Noise Level sits in a dim, recessed corner as sounds within its mind mechanically spin and hum, turning like the inner wheels of a worn clock. After the field recording has been captured, an infant of sound comes into being – a new sound which is more of a mutation and less of a clone – and the sound of something as familiar as the coffee machine becomes an abstract, industrialized clang. You may once have remembered the sound, but in its new life the change is permanent and beyond recognition.
The introverted sounds were recorded in a number of ordinary libraries, so hidden inside you’ll hear books being handled and the soft swoosh of paper turning. The drones are, in places, as loud as the felling of trees and as hushed as the paper on which they find themselves, crucified to the page (their new life), and resurrected inside the library’s sanctuary and shrine. The library itself, full of knowledge, ideas, philosophies and imaginations, becomes a place in sound, too. The music has a real muscle and a physicality to it, the library living through its litany of literature, its words igniting in the mind as well as in the dense fog of music. In a place that’s supposed to be a calm island, there’s actually a lot of different fragments scurrying away inside the music.
‘The Shadow Out Of Time’ has a sinister, lurking fear within its pages of dark sound, stuck together by a dank, rough and midnight-black binding. In this track a Lovecraftian, low-hanging drone can only be lit by a series of ill-defined, unknown shadows as whispering children, like those from The Midwich Cuckoos, flit around in the background, warning the listener with a raised finger to the lips – shhhhhh, this is a quiet place. The steady ticking of an old clock announces the passing of seconds, providing a solitary rhythmic backdrop. Things only get darker from here. The chapters are just long enough to sustain an attention span dimmed by reality television, on-demand players and instant gratification, but like the best of stories each track is able to blend sublimely into the next sequence. The familiar beeping of a printer and fax machine fades away until it resembles a beacon pulsing out a signal into the depths of space. A mechanized, industrial ambient/drone is the result, which is strange and interesting because a library is the complete antithesis of disruption and borderline noise.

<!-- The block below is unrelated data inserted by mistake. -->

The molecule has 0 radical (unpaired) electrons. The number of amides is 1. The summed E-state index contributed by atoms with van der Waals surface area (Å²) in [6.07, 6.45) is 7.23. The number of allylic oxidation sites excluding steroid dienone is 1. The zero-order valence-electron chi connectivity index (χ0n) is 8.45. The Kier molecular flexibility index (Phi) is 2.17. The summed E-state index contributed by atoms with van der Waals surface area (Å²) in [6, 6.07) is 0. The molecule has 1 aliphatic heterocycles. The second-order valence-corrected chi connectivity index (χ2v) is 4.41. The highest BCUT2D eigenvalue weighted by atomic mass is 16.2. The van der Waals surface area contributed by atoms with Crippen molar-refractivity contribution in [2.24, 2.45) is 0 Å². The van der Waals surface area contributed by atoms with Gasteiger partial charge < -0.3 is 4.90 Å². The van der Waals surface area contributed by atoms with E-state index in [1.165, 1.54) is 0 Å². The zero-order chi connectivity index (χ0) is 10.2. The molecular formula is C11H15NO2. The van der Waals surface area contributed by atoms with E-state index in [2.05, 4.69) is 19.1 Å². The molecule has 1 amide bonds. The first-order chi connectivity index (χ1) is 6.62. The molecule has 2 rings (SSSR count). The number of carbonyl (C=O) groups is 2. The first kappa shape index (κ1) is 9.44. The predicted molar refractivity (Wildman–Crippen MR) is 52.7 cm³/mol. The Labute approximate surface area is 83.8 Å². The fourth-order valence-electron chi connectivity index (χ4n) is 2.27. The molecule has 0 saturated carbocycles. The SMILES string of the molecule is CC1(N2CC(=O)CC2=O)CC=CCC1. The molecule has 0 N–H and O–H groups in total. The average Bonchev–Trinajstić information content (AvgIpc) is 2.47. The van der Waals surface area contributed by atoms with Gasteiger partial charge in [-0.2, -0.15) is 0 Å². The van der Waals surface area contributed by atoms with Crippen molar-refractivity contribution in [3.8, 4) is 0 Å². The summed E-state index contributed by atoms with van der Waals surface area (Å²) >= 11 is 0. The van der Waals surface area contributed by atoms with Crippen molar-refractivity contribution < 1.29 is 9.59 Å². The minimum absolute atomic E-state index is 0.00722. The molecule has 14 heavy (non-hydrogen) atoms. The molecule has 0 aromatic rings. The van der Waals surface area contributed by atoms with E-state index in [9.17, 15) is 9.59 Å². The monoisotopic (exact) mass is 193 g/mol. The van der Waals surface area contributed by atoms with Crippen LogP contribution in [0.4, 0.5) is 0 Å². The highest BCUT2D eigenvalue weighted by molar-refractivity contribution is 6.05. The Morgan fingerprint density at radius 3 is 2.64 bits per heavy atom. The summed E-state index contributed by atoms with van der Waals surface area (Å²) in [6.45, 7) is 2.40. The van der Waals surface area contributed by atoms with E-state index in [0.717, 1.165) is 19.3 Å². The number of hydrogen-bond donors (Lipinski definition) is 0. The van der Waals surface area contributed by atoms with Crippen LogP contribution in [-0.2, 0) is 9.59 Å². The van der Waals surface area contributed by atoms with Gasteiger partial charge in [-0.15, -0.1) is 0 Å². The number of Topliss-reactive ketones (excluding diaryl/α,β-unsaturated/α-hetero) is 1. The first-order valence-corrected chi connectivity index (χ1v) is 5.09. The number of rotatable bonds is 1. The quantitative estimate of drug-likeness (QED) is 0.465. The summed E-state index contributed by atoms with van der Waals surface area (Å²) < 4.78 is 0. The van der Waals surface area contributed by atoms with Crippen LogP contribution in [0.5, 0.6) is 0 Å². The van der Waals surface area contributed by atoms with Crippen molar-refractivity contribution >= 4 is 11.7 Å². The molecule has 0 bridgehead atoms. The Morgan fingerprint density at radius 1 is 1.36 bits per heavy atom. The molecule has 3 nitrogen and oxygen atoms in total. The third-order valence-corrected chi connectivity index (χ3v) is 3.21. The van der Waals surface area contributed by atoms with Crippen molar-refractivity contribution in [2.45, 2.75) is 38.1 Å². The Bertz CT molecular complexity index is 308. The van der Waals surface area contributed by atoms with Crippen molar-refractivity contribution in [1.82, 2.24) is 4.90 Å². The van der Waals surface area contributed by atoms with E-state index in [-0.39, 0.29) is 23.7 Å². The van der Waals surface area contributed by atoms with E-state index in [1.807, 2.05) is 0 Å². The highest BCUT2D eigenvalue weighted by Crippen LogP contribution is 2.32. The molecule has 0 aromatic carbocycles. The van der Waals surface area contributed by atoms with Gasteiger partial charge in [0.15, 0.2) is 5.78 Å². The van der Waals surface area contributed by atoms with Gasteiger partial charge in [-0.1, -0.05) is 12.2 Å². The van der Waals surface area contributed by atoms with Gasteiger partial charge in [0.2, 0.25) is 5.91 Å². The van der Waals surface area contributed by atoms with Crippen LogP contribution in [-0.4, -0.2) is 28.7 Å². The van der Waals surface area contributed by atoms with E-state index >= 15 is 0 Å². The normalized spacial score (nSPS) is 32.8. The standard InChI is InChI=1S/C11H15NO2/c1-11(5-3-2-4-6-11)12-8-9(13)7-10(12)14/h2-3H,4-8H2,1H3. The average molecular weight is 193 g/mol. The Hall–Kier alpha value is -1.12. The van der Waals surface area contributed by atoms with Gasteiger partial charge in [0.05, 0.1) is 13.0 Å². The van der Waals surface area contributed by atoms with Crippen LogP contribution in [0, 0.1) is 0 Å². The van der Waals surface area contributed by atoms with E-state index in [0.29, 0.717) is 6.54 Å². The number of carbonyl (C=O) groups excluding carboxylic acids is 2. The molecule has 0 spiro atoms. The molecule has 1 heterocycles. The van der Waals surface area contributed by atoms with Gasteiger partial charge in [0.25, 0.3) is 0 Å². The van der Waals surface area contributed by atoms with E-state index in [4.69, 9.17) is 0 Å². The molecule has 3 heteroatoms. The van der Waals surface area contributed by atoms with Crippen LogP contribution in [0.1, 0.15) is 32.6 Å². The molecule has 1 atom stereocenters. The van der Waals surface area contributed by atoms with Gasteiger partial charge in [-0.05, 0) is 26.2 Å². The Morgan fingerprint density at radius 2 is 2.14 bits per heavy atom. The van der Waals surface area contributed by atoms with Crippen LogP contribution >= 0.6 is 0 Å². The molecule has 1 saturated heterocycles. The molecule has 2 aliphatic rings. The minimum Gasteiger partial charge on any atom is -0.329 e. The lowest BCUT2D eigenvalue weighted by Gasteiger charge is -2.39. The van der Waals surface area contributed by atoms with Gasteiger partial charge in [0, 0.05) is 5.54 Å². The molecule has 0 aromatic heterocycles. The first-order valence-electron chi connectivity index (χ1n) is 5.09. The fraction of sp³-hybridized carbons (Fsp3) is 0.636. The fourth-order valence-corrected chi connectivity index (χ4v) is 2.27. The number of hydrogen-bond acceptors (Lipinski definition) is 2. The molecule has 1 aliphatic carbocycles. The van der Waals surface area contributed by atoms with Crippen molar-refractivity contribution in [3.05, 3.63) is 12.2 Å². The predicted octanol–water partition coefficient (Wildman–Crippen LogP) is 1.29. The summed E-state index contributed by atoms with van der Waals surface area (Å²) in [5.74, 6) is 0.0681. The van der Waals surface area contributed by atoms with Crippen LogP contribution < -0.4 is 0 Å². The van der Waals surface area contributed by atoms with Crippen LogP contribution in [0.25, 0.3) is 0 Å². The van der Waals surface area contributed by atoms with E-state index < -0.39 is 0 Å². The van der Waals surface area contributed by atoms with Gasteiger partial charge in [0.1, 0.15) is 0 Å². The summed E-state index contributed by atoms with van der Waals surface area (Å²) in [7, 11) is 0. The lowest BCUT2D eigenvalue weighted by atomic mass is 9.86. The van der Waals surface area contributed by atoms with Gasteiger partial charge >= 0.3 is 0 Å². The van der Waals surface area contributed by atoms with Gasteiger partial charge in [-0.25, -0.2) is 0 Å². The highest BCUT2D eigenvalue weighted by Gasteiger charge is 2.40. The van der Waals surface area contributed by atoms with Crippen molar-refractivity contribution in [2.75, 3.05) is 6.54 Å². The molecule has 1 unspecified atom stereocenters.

When you drop the noise of the world, the imagination flourishes and new ideas spark to life, coming to the fore. Prejudices that were previously taught in a subconscious way by an ill culture and a society lacking respect and tolerance for self-expression thankfully disappear. After all, this is a world where intelligence is substituted for stupidity, and level-headedness is stabbed by repetitive, rash and ill-conceived arguments intent on avoiding facts, with no kind of truth to them whatsoever. (I think this is a deep scar in our society itself. The high school intellect is often portrayed as and reduced to a ‘nerd’, is often the subject of bullying, and is made to feel different just because he or she is exercising the muscle of the brain as it was intended to be used. If you ask me, that’s pretty messed up.)
Revolving around this and the short story Noise Level by American science fiction author Raymond F. Jones, the music itself is dark and droning, speaking of the paranormal, a cosmic kind of horror, and music from and emanating out of the depths of the stars. The music is assimilating its own information, not so much reading the drones as scanning them. Interference occasionally scrawls against the mind, disrupting the thought process. The noise level in the mind is being blocked out, allowing the telepathy of ideas to travel into the swirling, dank pools of music. For sound artist Gaetan Gromer, Noise Level marks a new chapter in an impressive and ever-growing catalogue.